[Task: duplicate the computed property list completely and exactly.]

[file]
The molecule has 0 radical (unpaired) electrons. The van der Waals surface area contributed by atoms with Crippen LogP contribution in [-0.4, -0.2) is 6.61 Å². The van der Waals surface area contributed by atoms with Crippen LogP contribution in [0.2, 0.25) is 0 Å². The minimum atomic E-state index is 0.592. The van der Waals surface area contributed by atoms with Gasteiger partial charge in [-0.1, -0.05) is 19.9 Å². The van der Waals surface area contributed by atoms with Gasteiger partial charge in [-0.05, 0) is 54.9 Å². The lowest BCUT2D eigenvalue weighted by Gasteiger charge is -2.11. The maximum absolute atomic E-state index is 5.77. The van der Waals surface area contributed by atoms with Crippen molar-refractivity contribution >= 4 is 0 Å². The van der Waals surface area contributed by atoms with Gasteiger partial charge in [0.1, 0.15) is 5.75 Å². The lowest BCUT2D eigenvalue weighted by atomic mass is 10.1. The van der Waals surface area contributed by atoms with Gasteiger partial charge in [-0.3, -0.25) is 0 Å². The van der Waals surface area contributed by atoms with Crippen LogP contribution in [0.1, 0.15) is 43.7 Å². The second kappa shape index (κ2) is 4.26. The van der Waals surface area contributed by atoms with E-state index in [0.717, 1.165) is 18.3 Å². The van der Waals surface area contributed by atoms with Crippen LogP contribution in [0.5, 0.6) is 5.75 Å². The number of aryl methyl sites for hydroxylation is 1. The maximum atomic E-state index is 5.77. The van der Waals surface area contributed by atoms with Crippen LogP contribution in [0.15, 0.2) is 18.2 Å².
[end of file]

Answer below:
The molecule has 0 radical (unpaired) electrons. The van der Waals surface area contributed by atoms with Crippen LogP contribution in [-0.4, -0.2) is 6.61 Å². The van der Waals surface area contributed by atoms with Crippen LogP contribution in [0.2, 0.25) is 0 Å². The minimum atomic E-state index is 0.592. The van der Waals surface area contributed by atoms with Gasteiger partial charge in [-0.1, -0.05) is 19.9 Å². The van der Waals surface area contributed by atoms with Gasteiger partial charge in [-0.05, 0) is 54.9 Å². The lowest BCUT2D eigenvalue weighted by Gasteiger charge is -2.11. The maximum absolute atomic E-state index is 5.77. The van der Waals surface area contributed by atoms with Crippen molar-refractivity contribution >= 4 is 0 Å². The van der Waals surface area contributed by atoms with Gasteiger partial charge in [0.1, 0.15) is 5.75 Å². The lowest BCUT2D eigenvalue weighted by atomic mass is 10.1. The van der Waals surface area contributed by atoms with Gasteiger partial charge in [-0.3, -0.25) is 0 Å². The van der Waals surface area contributed by atoms with Crippen LogP contribution in [0.1, 0.15) is 43.7 Å². The second kappa shape index (κ2) is 4.26. The van der Waals surface area contributed by atoms with E-state index in [0.717, 1.165) is 18.3 Å². The van der Waals surface area contributed by atoms with Crippen LogP contribution in [0.5, 0.6) is 5.75 Å². The number of aryl methyl sites for hydroxylation is 1. The maximum atomic E-state index is 5.77. The van der Waals surface area contributed by atoms with Crippen LogP contribution in [0.15, 0.2) is 18.2 Å².